This unfortunate suggestion that baseball players and all other pro athletes have to suck it up and should give up their right to privacy in order to submit to regular blood tests for any sort of “public good” needs to die a very quick death. I’ve written about this before, but it keeps surfacing: Eric Kaselias adopted it while subbing for Mike Greenberg today (thanks, D-Wil), and Skip Bayless, the target when I wrote the prior entry, decided to spew the same stuff again.
Let us take down the rationales for such a policy:
- The “privilege” of making millions in pro sports: You know what players do to earn that privilege? They put their bodies through intense workouts for years, focus on very little outside of their chosen sport for years in service to Rhoden’s Conveyor Belt, and if they are good enough to make a roster, earn a paycheck doing what they are good at. All arguments about the “privilege” ignore how much work goes into becoming good enough to play professionally.
- “For the children” arguments: I get so tired of these. Essentially, this one boils down to, “Since children idolize athletes, we should have the right to demand testing to ensure they’re all clean.” It’s a ridiculous argument. Teach your children to idolize someone else.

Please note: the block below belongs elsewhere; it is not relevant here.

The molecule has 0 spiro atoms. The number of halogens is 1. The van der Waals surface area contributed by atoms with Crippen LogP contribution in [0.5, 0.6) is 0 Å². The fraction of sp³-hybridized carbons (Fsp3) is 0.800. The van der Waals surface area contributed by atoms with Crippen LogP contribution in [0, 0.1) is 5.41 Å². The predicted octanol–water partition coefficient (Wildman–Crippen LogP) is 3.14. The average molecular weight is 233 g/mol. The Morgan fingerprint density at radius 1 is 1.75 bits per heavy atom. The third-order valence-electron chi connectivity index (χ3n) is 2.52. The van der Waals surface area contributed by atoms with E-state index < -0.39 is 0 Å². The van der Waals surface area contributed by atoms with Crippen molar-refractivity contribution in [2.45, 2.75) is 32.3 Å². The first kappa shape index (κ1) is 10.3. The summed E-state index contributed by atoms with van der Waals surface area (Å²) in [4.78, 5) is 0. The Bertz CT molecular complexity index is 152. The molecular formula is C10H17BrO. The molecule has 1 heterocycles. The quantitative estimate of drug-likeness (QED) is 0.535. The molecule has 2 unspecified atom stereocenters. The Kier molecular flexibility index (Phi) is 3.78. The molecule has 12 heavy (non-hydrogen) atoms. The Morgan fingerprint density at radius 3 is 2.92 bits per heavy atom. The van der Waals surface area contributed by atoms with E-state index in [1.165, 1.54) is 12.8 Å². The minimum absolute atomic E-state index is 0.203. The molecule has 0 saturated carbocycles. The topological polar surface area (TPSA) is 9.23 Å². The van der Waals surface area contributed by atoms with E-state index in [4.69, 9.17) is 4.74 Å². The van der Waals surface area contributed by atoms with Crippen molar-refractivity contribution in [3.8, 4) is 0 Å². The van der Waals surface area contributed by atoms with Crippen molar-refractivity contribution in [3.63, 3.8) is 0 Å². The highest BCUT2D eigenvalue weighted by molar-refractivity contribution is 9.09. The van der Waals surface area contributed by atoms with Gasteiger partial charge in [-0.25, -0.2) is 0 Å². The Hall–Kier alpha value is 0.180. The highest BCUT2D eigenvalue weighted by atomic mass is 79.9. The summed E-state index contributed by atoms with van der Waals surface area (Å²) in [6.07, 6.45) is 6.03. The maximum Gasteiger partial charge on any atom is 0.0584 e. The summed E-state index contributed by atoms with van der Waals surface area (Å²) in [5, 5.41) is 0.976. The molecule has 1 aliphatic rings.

- Sports leagues in the pros are private corporations, with unions: Drug testing issues are almost always negotiated when there is a union. This is no different. Demanding weekly blood tests be “imposed” speaks to a clear anti-player bias.
- You are dealing with people’s medical privacy. Such testing and release of information policies would violate constitutional rights and doctor-patient privileges already established. Start that for pro sports and who knows how far it goes.
Again, if professional sports leagues want such draconian policies, let them negotiate with the players for them. Many of the players may be more than willing to agree to testing policies that come closer to that standard, but imposing them is a joke.